A call for artists to develop ideas for public realm works for Birmingham
Distinctly Birmingham (funded by the Greater Birmingham and Solihull Local Enterprise Partnership) sees Fierce working in partnership with Colmore Business District and other Birmingham City Centre “BIDs” to invite four UK based artists with an interest in creating publicly-sited socially relevant work, to develop new ideas for Birmingham. We are working with Birmingham artist Orit Azaz as a facilitator on this project.
We want these works to have the potential to reach lots of people and in particular ‘passers-by’ and therefore are seeking ideas for works that can take place outdoors or in areas of heavy footfall. This might include on streets, roads and in public squares, in carparks, libraries, markets, train stations, on public transportation, in parks and gardens, shop windows, inside civic buildings, at car boot sales, or outside sport stadiums on match day, on band stands, along the canals and waterways, gyms, sports pitches, office blocks – or even in the sky! We imagine these works being ‘drop in’ and free of charge without the need for ticketing. They should all have a ‘live element’ to them, and therefore we are not looking for projects that are purely object based/visual art.
Distinctly Birmingham offers a 4-day residency or digital residency, in Birmingham (or remotely) for research and inspiration by drawing on the people, places and histories unique to the city followed by a presentation event at a later date to present the developed ideas to a room of local businesses, organisations and councillors. Artists will develop ideas for public realm projects. We encourage established artists from a wide-range of disciplines to apply. We would love to generate ideas across a wide breadth of practice and so projects might be based in live art, performance art, intervention, activism, experimental theatre, installation, expanded choreography, cabaret, socially engaged art and participatory projects. Experience of developing public realm work is not essential – in fact, we’d be keen to hear from artists who haven’t made work for the public realm before but might have an established practice in a different area. We also encourage critical conversations that might challenge Birmingham and its history – we don’t need things to be rose-tinted!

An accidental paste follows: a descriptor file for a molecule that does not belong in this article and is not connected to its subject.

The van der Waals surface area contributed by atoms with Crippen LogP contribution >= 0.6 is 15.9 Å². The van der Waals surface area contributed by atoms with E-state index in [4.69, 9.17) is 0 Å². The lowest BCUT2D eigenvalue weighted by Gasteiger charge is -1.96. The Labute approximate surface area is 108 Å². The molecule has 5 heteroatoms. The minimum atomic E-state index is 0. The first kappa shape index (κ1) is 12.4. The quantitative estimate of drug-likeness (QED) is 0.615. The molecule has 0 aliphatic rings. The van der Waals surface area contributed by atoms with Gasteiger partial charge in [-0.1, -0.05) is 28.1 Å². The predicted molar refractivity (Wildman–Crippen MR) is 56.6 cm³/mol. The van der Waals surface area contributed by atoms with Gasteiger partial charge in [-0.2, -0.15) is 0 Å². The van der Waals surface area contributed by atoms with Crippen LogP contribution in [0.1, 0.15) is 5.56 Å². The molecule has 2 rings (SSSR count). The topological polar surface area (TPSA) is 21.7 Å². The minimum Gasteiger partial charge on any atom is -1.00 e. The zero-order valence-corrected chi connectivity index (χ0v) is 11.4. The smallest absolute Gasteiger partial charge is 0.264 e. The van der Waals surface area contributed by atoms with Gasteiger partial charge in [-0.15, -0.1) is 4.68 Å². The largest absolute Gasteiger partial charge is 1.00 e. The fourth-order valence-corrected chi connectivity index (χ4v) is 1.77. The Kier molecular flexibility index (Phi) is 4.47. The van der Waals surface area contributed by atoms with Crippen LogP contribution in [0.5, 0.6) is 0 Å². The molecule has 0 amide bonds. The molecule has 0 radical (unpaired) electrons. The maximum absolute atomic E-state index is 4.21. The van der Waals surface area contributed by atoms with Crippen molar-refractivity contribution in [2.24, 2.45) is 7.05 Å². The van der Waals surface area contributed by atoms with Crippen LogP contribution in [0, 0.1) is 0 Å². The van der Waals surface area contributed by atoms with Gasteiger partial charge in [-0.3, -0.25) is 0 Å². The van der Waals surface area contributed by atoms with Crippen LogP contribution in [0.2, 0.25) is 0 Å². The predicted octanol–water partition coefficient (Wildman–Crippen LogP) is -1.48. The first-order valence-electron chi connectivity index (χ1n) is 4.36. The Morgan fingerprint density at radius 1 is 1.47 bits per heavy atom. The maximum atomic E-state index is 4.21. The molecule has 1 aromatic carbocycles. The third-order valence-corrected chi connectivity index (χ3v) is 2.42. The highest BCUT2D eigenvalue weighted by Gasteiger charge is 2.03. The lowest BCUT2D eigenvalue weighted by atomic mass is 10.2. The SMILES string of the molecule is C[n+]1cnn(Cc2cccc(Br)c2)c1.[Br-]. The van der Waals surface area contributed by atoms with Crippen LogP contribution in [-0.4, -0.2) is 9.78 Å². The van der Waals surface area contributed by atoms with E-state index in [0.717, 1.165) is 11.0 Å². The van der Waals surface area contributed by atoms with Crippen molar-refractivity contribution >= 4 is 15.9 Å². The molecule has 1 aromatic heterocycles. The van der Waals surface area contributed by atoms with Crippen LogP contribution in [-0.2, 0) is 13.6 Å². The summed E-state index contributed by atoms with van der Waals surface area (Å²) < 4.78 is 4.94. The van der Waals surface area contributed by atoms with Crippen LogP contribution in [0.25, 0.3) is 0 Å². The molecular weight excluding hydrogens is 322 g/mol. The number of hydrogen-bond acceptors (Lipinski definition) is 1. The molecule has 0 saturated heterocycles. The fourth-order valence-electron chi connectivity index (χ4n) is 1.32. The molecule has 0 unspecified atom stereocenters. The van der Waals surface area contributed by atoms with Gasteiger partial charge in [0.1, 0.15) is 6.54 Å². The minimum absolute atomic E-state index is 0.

We are also aware that the current landscape of outdoor arts programming does not reflect the population of the UK. Making work in the public realm comes with a whole host of challenges. For queer artists, trans artists, disabled artists and artists who are ethnically and culturally diverse, and who experience racism in our society presenting work in the public realm can be unsafe. We want to acknowledge this and express a commitment to collectively navigating these challenges with artists through this process, holistically. We therefore hugely encourage applications from queer artists, trans artists, disabled artists and artists who are ethnically and culturally diverse, and who experience racism in our society.
We are looking for ideas that are innovative, outlandish, outrageous, one-of-a-kind, thoughtful, intelligent, political and ultimately very Fierce. We have included a list of some of our previous public realm projects below so you can get a sense of the kinds of things we might be interested in. Don’t be limited by this list but please, no jugglers.
Fierce are seeking to work with four artists / companies for this opportunity. We are looking for established artists who have been making work for a minimum of five years outside of an educational context. Each artist will receive: